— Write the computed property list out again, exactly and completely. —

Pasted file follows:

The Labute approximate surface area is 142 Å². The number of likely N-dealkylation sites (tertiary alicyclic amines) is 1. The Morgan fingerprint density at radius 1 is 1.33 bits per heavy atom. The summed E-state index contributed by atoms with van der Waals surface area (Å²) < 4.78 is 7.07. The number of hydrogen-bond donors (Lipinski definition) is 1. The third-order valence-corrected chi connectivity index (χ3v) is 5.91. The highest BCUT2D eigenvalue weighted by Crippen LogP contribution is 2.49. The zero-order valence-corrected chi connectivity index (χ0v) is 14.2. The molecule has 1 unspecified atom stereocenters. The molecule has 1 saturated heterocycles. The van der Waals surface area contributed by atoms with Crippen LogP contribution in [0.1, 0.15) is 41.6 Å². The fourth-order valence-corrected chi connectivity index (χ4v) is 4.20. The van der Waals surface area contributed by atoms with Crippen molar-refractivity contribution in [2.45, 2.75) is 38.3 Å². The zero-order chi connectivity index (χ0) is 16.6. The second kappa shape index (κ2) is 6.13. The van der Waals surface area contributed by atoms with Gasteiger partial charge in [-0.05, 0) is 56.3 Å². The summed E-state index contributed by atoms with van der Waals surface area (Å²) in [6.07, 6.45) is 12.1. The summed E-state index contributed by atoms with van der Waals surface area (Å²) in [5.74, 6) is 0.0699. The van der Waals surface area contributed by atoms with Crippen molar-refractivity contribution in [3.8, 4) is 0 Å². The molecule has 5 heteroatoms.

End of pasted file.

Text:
The Labute approximate surface area is 142 Å². The number of likely N-dealkylation sites (tertiary alicyclic amines) is 1. The Morgan fingerprint density at radius 1 is 1.33 bits per heavy atom. The summed E-state index contributed by atoms with van der Waals surface area (Å²) < 4.78 is 7.07. The number of hydrogen-bond donors (Lipinski definition) is 1. The third-order valence-corrected chi connectivity index (χ3v) is 5.91. The highest BCUT2D eigenvalue weighted by Crippen LogP contribution is 2.49. The zero-order valence-corrected chi connectivity index (χ0v) is 14.2. The molecule has 1 unspecified atom stereocenters. The molecule has 1 saturated heterocycles. The van der Waals surface area contributed by atoms with Crippen LogP contribution in [0.1, 0.15) is 41.6 Å². The fourth-order valence-corrected chi connectivity index (χ4v) is 4.20. The van der Waals surface area contributed by atoms with Crippen molar-refractivity contribution in [2.45, 2.75) is 38.3 Å². The zero-order chi connectivity index (χ0) is 16.6. The second kappa shape index (κ2) is 6.13. The van der Waals surface area contributed by atoms with Gasteiger partial charge in [-0.05, 0) is 56.3 Å². The summed E-state index contributed by atoms with van der Waals surface area (Å²) in [6.07, 6.45) is 12.1. The summed E-state index contributed by atoms with van der Waals surface area (Å²) in [5.74, 6) is 0.0699. The van der Waals surface area contributed by atoms with Crippen molar-refractivity contribution in [3.8, 4) is 0 Å². The molecule has 5 heteroatoms.